Zika fever is a mosquito-borne viral disease caused by Zika virus (ZIKV), consisting of mild fever, rash (mostly maculo-papular), headaches, arthralgia, myalgia, and non-purulent conjunctivitis. Only one in four people may develop symptoms, and the disease is usually mild. Its clinical manifestation is often similar to dengue and chikungunya, two other diseases that are trasferred with the same mosquito, Aedes.
Outbreaks of Zika have occurred in areas of Africa, Southeast Asia, the Pacific Islands, and the Americas. Because the Aedes species mosquitoes that spread Zika virus are found throughout the world, it is likely that outbreaks will spread to new countries.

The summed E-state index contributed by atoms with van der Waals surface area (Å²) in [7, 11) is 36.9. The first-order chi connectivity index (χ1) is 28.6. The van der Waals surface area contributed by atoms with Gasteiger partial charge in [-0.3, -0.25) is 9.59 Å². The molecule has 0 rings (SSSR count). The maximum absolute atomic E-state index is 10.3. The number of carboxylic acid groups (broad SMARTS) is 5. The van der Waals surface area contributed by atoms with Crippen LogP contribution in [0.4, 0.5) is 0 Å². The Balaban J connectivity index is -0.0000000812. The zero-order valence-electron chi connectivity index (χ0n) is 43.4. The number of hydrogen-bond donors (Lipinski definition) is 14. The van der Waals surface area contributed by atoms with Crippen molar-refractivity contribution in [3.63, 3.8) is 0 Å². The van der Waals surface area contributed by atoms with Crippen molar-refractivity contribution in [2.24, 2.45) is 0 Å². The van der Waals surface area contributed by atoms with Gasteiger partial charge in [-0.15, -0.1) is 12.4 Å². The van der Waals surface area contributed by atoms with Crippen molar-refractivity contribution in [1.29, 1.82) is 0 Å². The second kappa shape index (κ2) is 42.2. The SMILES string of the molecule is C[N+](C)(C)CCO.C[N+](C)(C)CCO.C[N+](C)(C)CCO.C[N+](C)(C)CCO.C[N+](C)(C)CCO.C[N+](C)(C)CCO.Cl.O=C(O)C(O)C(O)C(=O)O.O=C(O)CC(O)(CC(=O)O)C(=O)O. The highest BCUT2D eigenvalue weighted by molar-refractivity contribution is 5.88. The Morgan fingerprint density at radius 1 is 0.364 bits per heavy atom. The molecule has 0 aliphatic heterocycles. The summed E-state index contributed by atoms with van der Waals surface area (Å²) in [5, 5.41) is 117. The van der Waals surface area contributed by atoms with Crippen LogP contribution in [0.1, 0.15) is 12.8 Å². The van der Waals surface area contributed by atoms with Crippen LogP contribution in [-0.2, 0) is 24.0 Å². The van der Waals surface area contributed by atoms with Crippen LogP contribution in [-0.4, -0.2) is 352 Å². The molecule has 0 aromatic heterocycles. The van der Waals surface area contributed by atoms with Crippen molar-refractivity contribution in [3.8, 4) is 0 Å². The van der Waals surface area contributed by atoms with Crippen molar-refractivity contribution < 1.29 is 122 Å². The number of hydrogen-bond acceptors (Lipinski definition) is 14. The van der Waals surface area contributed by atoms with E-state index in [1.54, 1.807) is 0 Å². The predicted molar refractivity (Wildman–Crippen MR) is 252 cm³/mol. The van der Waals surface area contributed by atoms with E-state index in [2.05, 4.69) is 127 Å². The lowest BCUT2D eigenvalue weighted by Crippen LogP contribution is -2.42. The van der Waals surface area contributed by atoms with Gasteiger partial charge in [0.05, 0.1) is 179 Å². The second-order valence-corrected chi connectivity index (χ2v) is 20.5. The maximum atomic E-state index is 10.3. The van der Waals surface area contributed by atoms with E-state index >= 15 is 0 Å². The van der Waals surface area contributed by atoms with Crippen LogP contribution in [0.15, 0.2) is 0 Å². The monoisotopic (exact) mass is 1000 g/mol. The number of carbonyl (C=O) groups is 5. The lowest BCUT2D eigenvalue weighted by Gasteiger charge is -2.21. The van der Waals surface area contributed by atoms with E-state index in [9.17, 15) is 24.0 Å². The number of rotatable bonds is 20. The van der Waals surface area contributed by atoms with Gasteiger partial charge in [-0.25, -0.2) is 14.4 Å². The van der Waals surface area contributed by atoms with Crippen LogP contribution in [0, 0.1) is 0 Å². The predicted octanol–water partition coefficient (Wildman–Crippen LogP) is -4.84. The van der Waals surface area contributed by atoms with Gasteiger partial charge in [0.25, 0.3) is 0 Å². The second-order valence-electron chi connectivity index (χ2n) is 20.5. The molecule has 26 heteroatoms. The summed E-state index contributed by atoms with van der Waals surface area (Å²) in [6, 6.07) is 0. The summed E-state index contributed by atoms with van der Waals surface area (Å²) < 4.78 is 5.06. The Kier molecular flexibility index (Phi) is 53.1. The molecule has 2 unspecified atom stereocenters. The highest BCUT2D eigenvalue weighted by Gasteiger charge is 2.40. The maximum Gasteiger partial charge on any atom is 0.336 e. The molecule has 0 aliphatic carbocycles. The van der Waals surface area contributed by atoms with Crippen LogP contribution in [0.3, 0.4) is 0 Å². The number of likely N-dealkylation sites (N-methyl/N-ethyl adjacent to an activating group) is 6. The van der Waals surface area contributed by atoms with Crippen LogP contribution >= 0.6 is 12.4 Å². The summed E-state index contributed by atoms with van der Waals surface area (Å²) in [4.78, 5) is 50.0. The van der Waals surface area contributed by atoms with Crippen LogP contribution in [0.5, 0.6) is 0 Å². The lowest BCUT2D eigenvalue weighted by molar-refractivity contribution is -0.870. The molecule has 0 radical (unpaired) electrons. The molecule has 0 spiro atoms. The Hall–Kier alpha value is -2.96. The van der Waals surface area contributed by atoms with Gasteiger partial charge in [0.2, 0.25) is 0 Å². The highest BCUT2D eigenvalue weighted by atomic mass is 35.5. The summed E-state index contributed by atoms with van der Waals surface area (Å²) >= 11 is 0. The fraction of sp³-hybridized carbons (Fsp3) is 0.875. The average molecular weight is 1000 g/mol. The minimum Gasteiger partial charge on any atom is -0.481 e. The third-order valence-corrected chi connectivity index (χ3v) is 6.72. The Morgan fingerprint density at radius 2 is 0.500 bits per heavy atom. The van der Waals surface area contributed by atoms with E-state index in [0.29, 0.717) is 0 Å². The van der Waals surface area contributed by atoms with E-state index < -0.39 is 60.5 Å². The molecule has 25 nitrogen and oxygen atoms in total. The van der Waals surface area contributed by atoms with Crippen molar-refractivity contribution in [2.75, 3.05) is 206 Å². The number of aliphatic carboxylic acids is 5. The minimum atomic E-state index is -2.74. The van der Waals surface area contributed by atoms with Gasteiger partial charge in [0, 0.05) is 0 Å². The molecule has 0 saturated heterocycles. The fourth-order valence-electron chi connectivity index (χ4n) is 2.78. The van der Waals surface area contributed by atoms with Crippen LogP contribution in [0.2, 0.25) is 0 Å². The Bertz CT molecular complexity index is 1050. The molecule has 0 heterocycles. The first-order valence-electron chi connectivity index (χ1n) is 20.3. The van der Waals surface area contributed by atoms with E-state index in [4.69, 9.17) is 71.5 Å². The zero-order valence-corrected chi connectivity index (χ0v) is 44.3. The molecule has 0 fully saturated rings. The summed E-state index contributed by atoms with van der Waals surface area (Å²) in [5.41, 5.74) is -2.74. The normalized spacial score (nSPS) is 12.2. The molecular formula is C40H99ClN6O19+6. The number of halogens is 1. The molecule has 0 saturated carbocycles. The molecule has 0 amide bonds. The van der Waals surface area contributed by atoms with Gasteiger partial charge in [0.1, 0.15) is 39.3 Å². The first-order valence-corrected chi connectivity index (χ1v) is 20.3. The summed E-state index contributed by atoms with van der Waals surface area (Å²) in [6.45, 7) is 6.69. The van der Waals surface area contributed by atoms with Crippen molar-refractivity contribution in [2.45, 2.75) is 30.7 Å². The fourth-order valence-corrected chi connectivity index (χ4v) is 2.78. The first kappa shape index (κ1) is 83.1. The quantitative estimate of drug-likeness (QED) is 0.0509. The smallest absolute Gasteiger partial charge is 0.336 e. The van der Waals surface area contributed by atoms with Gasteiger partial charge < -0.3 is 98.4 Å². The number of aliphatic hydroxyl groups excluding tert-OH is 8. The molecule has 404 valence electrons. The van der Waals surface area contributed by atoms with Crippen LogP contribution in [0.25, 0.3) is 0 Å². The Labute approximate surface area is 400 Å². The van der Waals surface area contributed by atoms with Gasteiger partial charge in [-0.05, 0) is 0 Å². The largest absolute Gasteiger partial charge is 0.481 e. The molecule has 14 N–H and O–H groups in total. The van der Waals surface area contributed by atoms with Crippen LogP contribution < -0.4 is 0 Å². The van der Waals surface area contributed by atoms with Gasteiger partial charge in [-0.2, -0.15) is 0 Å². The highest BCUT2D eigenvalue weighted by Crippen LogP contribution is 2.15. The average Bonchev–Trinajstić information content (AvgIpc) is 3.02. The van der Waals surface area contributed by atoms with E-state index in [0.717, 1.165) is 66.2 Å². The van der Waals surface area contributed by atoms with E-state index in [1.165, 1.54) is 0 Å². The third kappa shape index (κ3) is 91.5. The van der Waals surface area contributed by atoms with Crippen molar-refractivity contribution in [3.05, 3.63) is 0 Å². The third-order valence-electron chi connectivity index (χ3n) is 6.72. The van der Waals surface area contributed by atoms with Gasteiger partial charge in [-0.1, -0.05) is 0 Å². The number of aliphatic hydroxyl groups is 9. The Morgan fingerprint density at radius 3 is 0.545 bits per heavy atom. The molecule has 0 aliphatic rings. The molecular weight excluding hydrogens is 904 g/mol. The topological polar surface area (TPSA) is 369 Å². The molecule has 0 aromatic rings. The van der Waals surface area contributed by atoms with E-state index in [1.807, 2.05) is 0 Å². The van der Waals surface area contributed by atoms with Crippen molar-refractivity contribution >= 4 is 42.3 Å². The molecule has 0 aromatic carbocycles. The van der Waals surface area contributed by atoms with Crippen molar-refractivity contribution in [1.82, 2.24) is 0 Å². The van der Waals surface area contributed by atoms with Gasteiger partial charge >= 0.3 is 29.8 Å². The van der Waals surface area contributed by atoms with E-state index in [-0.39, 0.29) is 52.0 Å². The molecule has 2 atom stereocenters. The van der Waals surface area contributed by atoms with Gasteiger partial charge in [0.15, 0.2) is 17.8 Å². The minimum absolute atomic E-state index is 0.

On January 11, 2016, Texas (USA) health officials confirmed the latest case of imported Zika in a patient who had recently traveled to Latin America and subsequently exhibited characteristic symptoms including fever, rash and joint pain. Areas of Texas, like in some other states in the southern U.S., are home to Aedes mosquitoes capable of transmitting Zika, but there are no cases of local transmission of the disease in the U.S. mainland so far.
A possible link between ZIKV infection in pregnant women and subsequent birth defects (microcephaly) is being investigated in Brazil. Because there is neither a vaccine nor prophylactic medications available to prevent Zika virus infection, CDC recommends that all pregnant women consider postponing travel to areas where Zika virus transmission is ongoing. Read CDC'd Interim Guidelines for Pregnant Women During a Zika Virus Outbreak — United States, 2016
CDC's Interim Guidelines for the Evaluation and Testing of Infants with Possible Congenital Zika Virus Infection — United States, 2016